a simple way to

measure the wind

Harmonica, wind, field recording.
3 minutes 53s
shown at Pier Arts Centre, Stromness, Orkney Islands. November/December 2008
And at La Ira Sónica, a sonic/new media arts festival in Coyoacán, Mexico City. July 2010

This recording responds to the extremely windy environment of the Orkney Islands. Taking a cheap harmonica into this setting provided a way to understand wind direction and intensity aurally. Strong gusts produce overtones and harmonics creating an interplay with the already occurring wind sounds.

auroral anomaly

Hand-made colour slides, mixed media and audio performance.
6 minutes.
projection approximately 5 x 3m
performed for the Ascension Cinema Festival, St Kevin’s Arcade, Auckland, New Zealand.
December 2006

The culmination of a series of three projector works, combining direct colour slide techniques and an audio piece with performance. Auroral Anomaly recreates the magical atmospheric field of an aurora. The audio evokes an environment that is warm and enchanting yet also detailed, blustery and crystalline.

space modulator

Slide projectors, hand-made colour slides, electronics and mixed media.
1.8 x 2.6 x 1.4m approx.
shown at rm103 gallery, Auckland, New Zealand.
September 2006

Suggestive of a mass of particles, explosions, orbits and gravitational arcs, this work was a development from earlier three projector works, using direct colour slides as the source for its atmospheric effects. The title makes a light-hearted reference to Laszlo Moholy-Nagy’s Light-Space Modulator while creating a work more playful and whimsical than its antecedent.

automated weather charts

Series of seven digital prints.
420 x 297mm
shown at rm103 gallery, Auckland, New Zealand.
September 2006

These works map the movement of weather systems across New Zealand over a one-week period. Reducing the map to sites of data collection and their readings disrupts the boundaries between geographical and meteorological readings. The landform appears cloud-like, while the atmospheric data begins to conform to a recognizable landmass.

Each image is grounded upon the International Meteorological Organization index for the numerical descriptions of weather conditions. Containing phrases such as “36: Slight or moderate drifting snow (below eye level)”, it shows the imprecision and subjectivity of this rationalist project carried to an absurd extreme.



Field recording, real-time audio manipulation.
5 minutes 17s
released on the label Compact Listen.
August 2006

A single field recording documents the aural richness of an everyday moment. Seagulls, people passing, a homeless man playing recorder, the drone of a lawn-mower and a nearby clock chiming 12 all feature in this recording made alongside the Albert Park fountain in central Auckland. Qualities of sound are amplified, exaggerated and manipulated via a custom piece of real-time audio programming.

test pattern

(three colour cycle)

Slide projectors, timers, electronics and mixed media.
2.5 x 3.2 x 1.9m approx.
shown at High Street Project gallery, Christchurch, New Zealand.
May 2006

This piece occupies a space between the still and moving image. Projections are reflected off rotating mirrored surfaces and diffused across a wall surface, transforming each image into a slowly orbiting field of its constituent parts.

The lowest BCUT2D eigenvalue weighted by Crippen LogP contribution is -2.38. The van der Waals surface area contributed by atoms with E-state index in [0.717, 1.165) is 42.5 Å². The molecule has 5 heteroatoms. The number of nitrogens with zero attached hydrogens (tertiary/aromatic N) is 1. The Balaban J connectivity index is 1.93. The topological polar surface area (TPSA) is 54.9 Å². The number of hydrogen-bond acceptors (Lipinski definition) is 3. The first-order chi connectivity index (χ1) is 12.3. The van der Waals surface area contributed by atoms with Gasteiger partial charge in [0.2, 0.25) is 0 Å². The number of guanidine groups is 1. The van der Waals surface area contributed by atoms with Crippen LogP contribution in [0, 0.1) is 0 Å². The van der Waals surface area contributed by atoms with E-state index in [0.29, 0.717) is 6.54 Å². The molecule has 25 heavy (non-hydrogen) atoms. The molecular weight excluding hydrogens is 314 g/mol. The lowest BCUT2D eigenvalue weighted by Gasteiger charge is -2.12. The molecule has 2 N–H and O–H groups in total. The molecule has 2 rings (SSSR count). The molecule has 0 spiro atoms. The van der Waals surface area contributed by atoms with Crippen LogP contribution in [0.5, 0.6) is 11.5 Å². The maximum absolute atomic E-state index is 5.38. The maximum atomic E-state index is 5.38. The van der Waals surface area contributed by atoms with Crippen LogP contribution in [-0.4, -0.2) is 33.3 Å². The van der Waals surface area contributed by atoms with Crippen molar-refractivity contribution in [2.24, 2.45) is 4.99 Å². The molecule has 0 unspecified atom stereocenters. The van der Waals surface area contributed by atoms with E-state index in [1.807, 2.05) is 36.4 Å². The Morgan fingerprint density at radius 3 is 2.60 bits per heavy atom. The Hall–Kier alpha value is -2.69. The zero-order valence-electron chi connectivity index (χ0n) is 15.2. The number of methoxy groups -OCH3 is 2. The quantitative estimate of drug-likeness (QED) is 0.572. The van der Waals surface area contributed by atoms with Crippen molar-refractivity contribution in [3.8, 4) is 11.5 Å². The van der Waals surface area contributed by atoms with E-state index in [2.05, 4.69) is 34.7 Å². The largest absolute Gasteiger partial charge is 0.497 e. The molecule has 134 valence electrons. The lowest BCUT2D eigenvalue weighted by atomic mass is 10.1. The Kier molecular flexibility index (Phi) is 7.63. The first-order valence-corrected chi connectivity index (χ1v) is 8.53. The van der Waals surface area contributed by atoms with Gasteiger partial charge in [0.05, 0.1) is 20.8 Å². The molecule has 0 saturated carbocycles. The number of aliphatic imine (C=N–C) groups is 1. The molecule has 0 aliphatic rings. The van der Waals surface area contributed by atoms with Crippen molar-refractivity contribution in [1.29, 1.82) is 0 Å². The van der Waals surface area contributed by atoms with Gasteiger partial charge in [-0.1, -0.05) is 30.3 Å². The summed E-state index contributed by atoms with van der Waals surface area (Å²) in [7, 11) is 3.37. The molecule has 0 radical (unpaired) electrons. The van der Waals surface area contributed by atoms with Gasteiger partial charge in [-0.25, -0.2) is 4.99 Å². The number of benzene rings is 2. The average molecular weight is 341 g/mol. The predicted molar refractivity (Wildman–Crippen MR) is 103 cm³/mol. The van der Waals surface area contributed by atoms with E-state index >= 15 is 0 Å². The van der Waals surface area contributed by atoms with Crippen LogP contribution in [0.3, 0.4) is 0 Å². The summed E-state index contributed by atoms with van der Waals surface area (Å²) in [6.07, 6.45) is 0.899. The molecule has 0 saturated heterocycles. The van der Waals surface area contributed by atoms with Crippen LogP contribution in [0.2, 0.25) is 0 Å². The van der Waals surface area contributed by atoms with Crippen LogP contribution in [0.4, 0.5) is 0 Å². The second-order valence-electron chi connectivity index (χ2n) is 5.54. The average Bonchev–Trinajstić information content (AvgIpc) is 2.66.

This project references the organization of “bottom-up” systems; the original still image becomes the seed for the generation of a pattern-field. Timers create phase relationships and a visual feedback loop locates the original images as details in the larger context of the piece.


Lead, thread, printed card, sunlight and audio.
3 x 5.5 x 2m approx
shown at Phatspace ARI, Sydney, Australia.
July 2005

data_cloud makes tangible a bodily relationship to data’s cloudy characteristics: indeterminacy, vastness, plurality, obscurity, lightness and ephemerality. It also alludes to the formal systems that underpin the construction and collection of data. It examines the interplay between the system and its mobile content.

The work posits that the system of weather data collection is not one of abstraction (leading to an understanding of clouds and their operations) but one of substitution. The collection of data mirrors the sky above and replaces one dynamic ephemeral condition with another; data is also boundless and immaterial.

white out

Embossed paper construction, light, audio.
3.2 x 4.3 x 2.5m approx.
shown at Canary Gallery, Auckland, New Zealand.
September 2004

This installation sought to take the ephemeral atmospheric condition of a white out and to articulate its spatiality via the discipline of architecture. Its seemingly limitless condition becomes a failed geodesic construction, crystalline in appearance.

In a white out, the entire visual field is overwhelmed by whiteness via a process of light/information being diffused through each particle of water vapour. This denies a perspectival understanding of space and flattens depth-perception to an all-over field. Diffusion creates an over-presencing of information and a seeming blankness, yet one full of encoded meaning. The blankness of the white-out, threatening in the natural environment, in the gallery context becomes a space of potential where the magical and meditative can exist.

The overwhelming quantity of coded information and a concern for non-visual modes of navigation introduced the subtle manipulation of surface through repeated embossings of axonometric details taken from the site. A real-time sound piece took noises from in and around the gallery and manipulated them into an aural field of site specific textural “noise”.